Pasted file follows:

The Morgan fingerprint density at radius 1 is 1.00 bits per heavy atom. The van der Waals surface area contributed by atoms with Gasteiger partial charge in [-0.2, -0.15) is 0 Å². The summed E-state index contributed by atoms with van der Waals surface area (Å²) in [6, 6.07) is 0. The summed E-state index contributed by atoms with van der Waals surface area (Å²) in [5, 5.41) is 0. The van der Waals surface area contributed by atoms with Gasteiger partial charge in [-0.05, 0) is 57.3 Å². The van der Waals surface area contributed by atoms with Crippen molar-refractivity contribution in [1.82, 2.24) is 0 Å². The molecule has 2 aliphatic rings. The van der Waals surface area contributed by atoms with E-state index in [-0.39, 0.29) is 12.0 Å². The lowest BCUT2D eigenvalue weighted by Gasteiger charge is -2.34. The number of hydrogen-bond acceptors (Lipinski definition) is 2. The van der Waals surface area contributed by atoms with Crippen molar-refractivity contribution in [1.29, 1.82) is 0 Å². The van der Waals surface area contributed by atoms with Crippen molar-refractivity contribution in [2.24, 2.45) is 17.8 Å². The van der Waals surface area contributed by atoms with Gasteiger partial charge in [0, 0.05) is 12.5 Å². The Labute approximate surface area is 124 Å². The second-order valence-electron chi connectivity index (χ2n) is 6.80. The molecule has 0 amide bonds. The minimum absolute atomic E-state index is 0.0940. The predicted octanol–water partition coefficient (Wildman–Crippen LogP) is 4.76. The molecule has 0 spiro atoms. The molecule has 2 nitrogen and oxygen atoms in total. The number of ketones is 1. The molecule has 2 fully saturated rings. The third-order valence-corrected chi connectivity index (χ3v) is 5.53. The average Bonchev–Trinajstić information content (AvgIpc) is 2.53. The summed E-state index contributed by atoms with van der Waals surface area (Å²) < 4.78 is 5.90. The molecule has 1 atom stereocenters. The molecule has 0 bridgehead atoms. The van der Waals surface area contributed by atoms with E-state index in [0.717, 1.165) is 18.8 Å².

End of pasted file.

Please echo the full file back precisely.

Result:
The Morgan fingerprint density at radius 1 is 1.00 bits per heavy atom. The van der Waals surface area contributed by atoms with Gasteiger partial charge in [-0.2, -0.15) is 0 Å². The summed E-state index contributed by atoms with van der Waals surface area (Å²) in [6, 6.07) is 0. The summed E-state index contributed by atoms with van der Waals surface area (Å²) in [5, 5.41) is 0. The van der Waals surface area contributed by atoms with Gasteiger partial charge in [-0.05, 0) is 57.3 Å². The van der Waals surface area contributed by atoms with Crippen molar-refractivity contribution in [1.82, 2.24) is 0 Å². The molecule has 2 aliphatic rings. The van der Waals surface area contributed by atoms with E-state index in [-0.39, 0.29) is 12.0 Å². The lowest BCUT2D eigenvalue weighted by Gasteiger charge is -2.34. The number of hydrogen-bond acceptors (Lipinski definition) is 2. The van der Waals surface area contributed by atoms with Crippen molar-refractivity contribution in [1.29, 1.82) is 0 Å². The van der Waals surface area contributed by atoms with Crippen molar-refractivity contribution in [2.24, 2.45) is 17.8 Å². The van der Waals surface area contributed by atoms with Gasteiger partial charge in [0, 0.05) is 12.5 Å². The Labute approximate surface area is 124 Å². The second-order valence-electron chi connectivity index (χ2n) is 6.80. The molecule has 0 amide bonds. The minimum absolute atomic E-state index is 0.0940. The predicted octanol–water partition coefficient (Wildman–Crippen LogP) is 4.76. The molecule has 0 spiro atoms. The molecule has 2 nitrogen and oxygen atoms in total. The number of ketones is 1. The molecule has 2 fully saturated rings. The third-order valence-corrected chi connectivity index (χ3v) is 5.53. The average Bonchev–Trinajstić information content (AvgIpc) is 2.53. The summed E-state index contributed by atoms with van der Waals surface area (Å²) < 4.78 is 5.90. The molecule has 1 atom stereocenters. The molecule has 0 bridgehead atoms. The van der Waals surface area contributed by atoms with E-state index in [0.717, 1.165) is 18.8 Å².